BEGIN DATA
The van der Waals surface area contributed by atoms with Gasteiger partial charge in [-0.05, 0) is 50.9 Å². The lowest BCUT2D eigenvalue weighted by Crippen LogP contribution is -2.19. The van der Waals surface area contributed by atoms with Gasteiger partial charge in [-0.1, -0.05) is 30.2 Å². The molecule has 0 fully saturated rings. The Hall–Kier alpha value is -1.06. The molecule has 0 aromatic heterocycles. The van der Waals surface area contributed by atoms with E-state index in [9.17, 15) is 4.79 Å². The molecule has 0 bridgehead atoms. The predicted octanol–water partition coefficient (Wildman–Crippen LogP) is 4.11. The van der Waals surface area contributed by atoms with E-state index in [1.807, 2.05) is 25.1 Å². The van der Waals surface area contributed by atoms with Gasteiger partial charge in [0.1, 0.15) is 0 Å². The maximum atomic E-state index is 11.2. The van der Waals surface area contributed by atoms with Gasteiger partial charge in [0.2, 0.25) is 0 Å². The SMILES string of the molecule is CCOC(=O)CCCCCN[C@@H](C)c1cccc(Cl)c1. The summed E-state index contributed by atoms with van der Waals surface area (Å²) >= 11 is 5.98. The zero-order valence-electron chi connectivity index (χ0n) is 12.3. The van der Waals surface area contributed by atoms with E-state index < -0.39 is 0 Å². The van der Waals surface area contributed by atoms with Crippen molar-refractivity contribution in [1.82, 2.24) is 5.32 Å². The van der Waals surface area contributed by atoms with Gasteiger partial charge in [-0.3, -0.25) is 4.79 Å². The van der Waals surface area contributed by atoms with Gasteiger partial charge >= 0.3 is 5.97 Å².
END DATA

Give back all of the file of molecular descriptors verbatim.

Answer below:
The van der Waals surface area contributed by atoms with Gasteiger partial charge in [-0.05, 0) is 50.9 Å². The lowest BCUT2D eigenvalue weighted by Crippen LogP contribution is -2.19. The van der Waals surface area contributed by atoms with Gasteiger partial charge in [-0.1, -0.05) is 30.2 Å². The molecule has 0 fully saturated rings. The Hall–Kier alpha value is -1.06. The molecule has 0 aromatic heterocycles. The van der Waals surface area contributed by atoms with E-state index in [9.17, 15) is 4.79 Å². The molecule has 0 bridgehead atoms. The predicted octanol–water partition coefficient (Wildman–Crippen LogP) is 4.11. The van der Waals surface area contributed by atoms with E-state index in [1.807, 2.05) is 25.1 Å². The van der Waals surface area contributed by atoms with Gasteiger partial charge in [0.1, 0.15) is 0 Å². The maximum atomic E-state index is 11.2. The van der Waals surface area contributed by atoms with Gasteiger partial charge in [0.2, 0.25) is 0 Å². The SMILES string of the molecule is CCOC(=O)CCCCCN[C@@H](C)c1cccc(Cl)c1. The summed E-state index contributed by atoms with van der Waals surface area (Å²) >= 11 is 5.98. The zero-order valence-electron chi connectivity index (χ0n) is 12.3. The van der Waals surface area contributed by atoms with E-state index < -0.39 is 0 Å². The van der Waals surface area contributed by atoms with Crippen molar-refractivity contribution in [1.82, 2.24) is 5.32 Å². The van der Waals surface area contributed by atoms with Gasteiger partial charge in [-0.3, -0.25) is 4.79 Å². The van der Waals surface area contributed by atoms with Gasteiger partial charge >= 0.3 is 5.97 Å².